photo: facebook.com/SingaporeAdvocacyAwards/photos

The SAA 2016 Annual Awards Ceremony : Civil society to take more action

The Singapore Advocacy Awards (SAA) held its 3rd annual awards ceremony on Saturday 20 August.

The Awards were presented to three individuals and two organisations that have been exemplary in their advocacy work in Singapore:

  • Dr Ho Hua Chew – Outstanding Advocate of Our Time
  • Kirsten Han – Advocate of the Year
  • June Chua – Promising Advocate of the Year
  • Drama Box – Advocate Organisation of the Year
  • HOME – Advocate Organisation of the Year

Mrs Constance Singam, who chairs TWC3, said in her speech at the ceremony at the Singapore Management University that it has received 15 nominations for four awards this year, five more than the previous years: 7 for advocate of the year; 2 for promising advocate and 6 for organization of the year.

She stressed that at the award moment, every year, “We celebrate civil society activism, civil society activists, the friendship and support we give each other.”

“We celebrate civil society advocacy and its achievements in Singapore, and to affirm the role of civil society activists in the shaping of our society, especially in advancing democratic values.“

“For this to happen there must be space for varying visions of the future, for vigorous debate of these different approaches and for continued discussion after a decision has been made and public policies put in place. This participation by citizens is a crucial element of democracy.”

She also said her admirations for the positive attempts to mobilise members of civil society to come together for a common cause, such as the Arts Collective, Apa Itu Civil society, Community Action Network.

“The individuals who initiate and lead these groups suspend their own parochial interests and areas of their work for the greater good of civil society.”

“Those who pioneered this kind of mobilisation for the common good in the earlier years – for example. TWC1, the first civil society conference in 1999, TWC2 – are still working, sacrificing their time and resources to the cause of a more active civil society and People like William Lim, Tay Keng Soon, Ho Hua Chew are the veterans of more than 40 years of civil society activism and they have not stopped..”

She then urged the civil society in Singapore to take more action.

You, young people, are the next generation. What will your story be?

“The last few weeks of discussion and debate about the Administration of Justice (Protection) Bill illustrated a civil society engaged and united in active and rigorous advocacy work, both outside and inside parliament.”

She continued, that is a very encouraging sign, the fact that it had little impact on persuading the government to take into account civil society concerns just means that:

  1. Civil society have to keep supporting those in parliament who are trying their best to speak for the people
  2. Civil society has to empower, celebrate and acknowledge the works of those who are in the forefront of advocacy work under very difficult and trying conditions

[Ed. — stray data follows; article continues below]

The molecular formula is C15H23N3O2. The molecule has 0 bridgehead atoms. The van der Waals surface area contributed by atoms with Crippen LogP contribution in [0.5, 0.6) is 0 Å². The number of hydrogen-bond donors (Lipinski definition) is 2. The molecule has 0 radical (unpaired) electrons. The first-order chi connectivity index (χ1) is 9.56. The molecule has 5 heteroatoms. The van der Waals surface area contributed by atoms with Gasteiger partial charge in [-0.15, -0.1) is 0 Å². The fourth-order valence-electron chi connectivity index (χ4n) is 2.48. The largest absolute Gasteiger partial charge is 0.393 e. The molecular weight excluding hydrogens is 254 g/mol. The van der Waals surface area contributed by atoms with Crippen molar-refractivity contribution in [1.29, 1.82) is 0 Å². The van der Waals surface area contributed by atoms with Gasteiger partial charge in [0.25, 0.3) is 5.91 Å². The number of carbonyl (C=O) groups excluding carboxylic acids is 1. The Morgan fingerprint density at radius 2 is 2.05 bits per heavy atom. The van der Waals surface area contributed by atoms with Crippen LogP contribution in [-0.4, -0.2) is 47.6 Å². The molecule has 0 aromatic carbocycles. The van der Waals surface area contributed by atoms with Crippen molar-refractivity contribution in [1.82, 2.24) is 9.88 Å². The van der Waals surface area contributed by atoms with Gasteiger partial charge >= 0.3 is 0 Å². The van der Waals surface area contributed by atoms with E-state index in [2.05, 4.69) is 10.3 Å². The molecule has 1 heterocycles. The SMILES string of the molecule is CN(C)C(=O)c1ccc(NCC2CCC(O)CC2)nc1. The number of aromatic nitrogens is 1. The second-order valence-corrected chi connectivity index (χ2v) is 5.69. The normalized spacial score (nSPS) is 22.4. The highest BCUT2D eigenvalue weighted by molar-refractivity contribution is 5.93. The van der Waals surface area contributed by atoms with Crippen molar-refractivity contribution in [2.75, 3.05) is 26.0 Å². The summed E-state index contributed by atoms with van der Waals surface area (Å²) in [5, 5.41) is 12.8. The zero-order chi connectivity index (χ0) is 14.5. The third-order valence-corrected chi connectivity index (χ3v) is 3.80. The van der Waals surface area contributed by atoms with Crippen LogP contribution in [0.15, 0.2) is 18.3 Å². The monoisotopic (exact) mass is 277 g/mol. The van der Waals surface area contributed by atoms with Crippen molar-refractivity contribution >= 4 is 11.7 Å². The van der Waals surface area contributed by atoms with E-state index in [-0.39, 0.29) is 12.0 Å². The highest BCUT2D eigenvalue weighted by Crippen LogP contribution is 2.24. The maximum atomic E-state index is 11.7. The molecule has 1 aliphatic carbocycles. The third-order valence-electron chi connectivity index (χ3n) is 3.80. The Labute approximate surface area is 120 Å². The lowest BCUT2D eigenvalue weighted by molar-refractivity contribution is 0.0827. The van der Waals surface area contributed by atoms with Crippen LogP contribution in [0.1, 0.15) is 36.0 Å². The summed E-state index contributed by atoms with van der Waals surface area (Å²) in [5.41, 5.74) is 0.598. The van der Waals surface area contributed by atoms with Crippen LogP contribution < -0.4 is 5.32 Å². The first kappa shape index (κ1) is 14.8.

3. There are different paths to take in achieving civil society aims
  4. Civil society has to keep empowering, keep educating, keep raising awareness of and its understanding of existing legislation and legal process that impinge on the people’s civil liberties.

She stated that she was disappointed, although she knew for certain that the reality is that power rests with government and this is not ‘a government that takes into account people’s concerns’. She can also understand the circumstances that led to the vote and the position the three NMPs took. She acknowledges that they put up a good fight.

And she continued, “But I do have one reservation about our dependence on promises and assurance of one minister. Ministers change. Circumstances change but the legislation remains in the books. It is a draconian law and it always was. So as Kirsten pointed out – when we had known that .. why didn’t we do something about that. Why are we always reactive and not proactive. And this is the question that all those who are criticising the NMPs after the fact should be asking—why didn’t you do something?”

“I am irritated, with all those people who are constantly finding fault and criticising, you have fine intellect, you are articulate, you can be analytical, why are you wasting your energy being negative.“

“Kirsten, I congratulate you on that excellent article Power and Civil Society in Singapore, it is thoughtful, well analysed and raises many issues and questions. Thank you for that. Kokila Annamalai, thank you for the FB posting. You are two amazing young women and I am proud to know you both.”

“I repeat what I said last year : part of how we are going to thrive in this imperfect moment, in this imperfect country is through esprit de corps, fierce hope and generous hearts. I hope some day the state will also embrace this spirit of civil society, – the spirit that have been so enriching for me personally, the spirit of respect for each other, the suspension of differences and the willingness to listen and believe that it is possible to work together for a better Singapore.”

 She finished her grieving with, “Somebody referred to us as elitist – not bad. Actually I welcome that – we have been here a long time and tested severely.”

Kirsten Han, the honored Advocate of the Year, also wrote her thoughts, “We often talk about the need for unity and solidarity in organising and activism, because we’re stronger together than we are in isolation. Framed in this way, coming together becomes a matter of strategy; a smart move for groups with less power in a system built on imbalance.”